I'm really interested in unreleased/prototype games. I think a lot of this started when I watched the movie Cloak & Dagger for the first time and never saw the game released. It still has me searching for those lost gems years later!

I printed some A8 PCB's recently and chose a few games that I've been curious about. For this cart I ran with the gray XE case. I realized quickly I need to brush up on opening those cases. They use plastic clips instead of a screw like the early brown A8 carts and I broke off a few of the tabs. Nothing some super glue couldn't fix, right?

"Few people even remember, much less have actually seen a Blaster arcade machine.  This unique 3-D shooting game was actually the unofficial sequel to Robotron: 2084 (set in the year 2085).  Unfortunately the powerful 3-D graphics used in the game made it very expensive to produce, so only a few hundred were made (estimates say around 500).  Another problem was that while Blaster was gorgeous to look at and fun to watch, it was a very difficult game to play.  Few players were skilled enough to reach the end, and as most arcade operators know, overly difficult games don't make much money (such was Gravitars fate).  The odd 3-D style graphics also tended to confuse people and scare away potential players (this was 1983 after all).  This is a shame because games like Blaster and I, Robot were really ahead of their time." -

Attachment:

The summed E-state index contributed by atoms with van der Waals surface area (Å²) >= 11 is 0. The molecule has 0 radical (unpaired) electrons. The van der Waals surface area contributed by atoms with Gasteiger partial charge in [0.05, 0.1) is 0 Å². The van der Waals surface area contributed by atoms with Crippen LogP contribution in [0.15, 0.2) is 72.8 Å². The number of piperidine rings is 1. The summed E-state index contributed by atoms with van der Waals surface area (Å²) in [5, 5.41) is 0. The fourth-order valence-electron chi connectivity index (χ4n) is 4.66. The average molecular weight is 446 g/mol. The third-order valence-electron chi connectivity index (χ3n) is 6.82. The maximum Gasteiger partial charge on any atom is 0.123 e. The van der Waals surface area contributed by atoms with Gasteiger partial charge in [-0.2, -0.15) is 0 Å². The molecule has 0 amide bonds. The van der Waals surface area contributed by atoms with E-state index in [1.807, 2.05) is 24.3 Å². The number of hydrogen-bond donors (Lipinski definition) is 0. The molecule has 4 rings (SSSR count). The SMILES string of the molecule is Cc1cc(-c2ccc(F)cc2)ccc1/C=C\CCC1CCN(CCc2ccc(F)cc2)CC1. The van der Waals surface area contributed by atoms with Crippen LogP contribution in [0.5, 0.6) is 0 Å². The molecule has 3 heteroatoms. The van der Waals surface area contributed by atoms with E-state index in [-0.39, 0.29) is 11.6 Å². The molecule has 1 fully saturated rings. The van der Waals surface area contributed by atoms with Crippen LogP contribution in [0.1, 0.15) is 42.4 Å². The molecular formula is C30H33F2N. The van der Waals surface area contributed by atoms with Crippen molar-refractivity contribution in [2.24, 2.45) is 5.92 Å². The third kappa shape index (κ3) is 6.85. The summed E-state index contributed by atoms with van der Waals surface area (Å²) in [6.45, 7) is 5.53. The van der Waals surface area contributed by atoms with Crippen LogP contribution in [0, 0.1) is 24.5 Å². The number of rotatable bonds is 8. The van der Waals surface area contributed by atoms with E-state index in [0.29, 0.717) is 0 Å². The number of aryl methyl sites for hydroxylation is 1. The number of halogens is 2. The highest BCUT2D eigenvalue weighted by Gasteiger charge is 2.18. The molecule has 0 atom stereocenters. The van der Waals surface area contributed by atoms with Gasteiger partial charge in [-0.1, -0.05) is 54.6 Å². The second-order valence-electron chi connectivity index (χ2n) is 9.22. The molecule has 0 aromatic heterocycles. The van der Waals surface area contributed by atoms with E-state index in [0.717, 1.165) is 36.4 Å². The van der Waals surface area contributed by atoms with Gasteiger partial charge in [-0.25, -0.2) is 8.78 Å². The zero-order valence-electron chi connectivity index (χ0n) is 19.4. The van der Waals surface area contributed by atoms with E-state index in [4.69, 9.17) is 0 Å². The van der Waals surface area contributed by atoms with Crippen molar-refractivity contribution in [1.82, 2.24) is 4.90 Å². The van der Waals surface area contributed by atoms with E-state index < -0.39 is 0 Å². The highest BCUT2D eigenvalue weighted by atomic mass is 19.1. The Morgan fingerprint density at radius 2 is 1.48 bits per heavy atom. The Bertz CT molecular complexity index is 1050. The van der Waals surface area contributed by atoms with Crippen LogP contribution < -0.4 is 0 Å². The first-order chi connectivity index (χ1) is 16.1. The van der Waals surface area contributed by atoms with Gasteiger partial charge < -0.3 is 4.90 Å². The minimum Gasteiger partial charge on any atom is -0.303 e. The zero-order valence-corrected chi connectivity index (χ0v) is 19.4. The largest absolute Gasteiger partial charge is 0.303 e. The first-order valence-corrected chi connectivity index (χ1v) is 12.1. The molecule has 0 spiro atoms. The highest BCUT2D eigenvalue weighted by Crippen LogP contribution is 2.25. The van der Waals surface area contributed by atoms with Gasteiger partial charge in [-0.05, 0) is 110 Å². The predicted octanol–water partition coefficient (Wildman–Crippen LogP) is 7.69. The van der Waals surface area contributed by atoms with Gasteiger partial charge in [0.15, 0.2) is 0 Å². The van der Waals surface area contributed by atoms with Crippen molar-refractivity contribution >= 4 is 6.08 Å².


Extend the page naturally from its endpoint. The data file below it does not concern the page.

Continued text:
I highly suggest reading the article over at, as they do a better job than I can do on its history and gameplay.

Blaster for the A8 rules! It really is a shame this game wasn't released back in the day. I believe it really could have been a hit for the Atari 8-Bit line. The 3D animation is done very well and it's a lot of fun to play. Simple to learn, but continues to give my hands a workout going for bigger scores.

Here's some gameplay footage of the A8 version:

I love the crazy Deathriders in the Outer Space stage(1:45 in the video above). They really crack me up riding those rockets! And I also love the animation and sound effect when the Z-15 Fitershipz come into the playfield(1:27 above). Awesome stuff!

All of the stages really work well together and it's a blast trying to catch the floating astronauts while destroying everything in your wake. The sounds are very arcade like at times too and it feels like a polished title IMO.

If you have an interest in Atari 8-Bit games and haven't played Blaster, you really owe it to yourself to check it out. It's fun to watch the video, but even more fun to play.

My thanks to the following for their helpful information:



If you're curious what the Arcade version looks like, check out this video:

September 29, 2016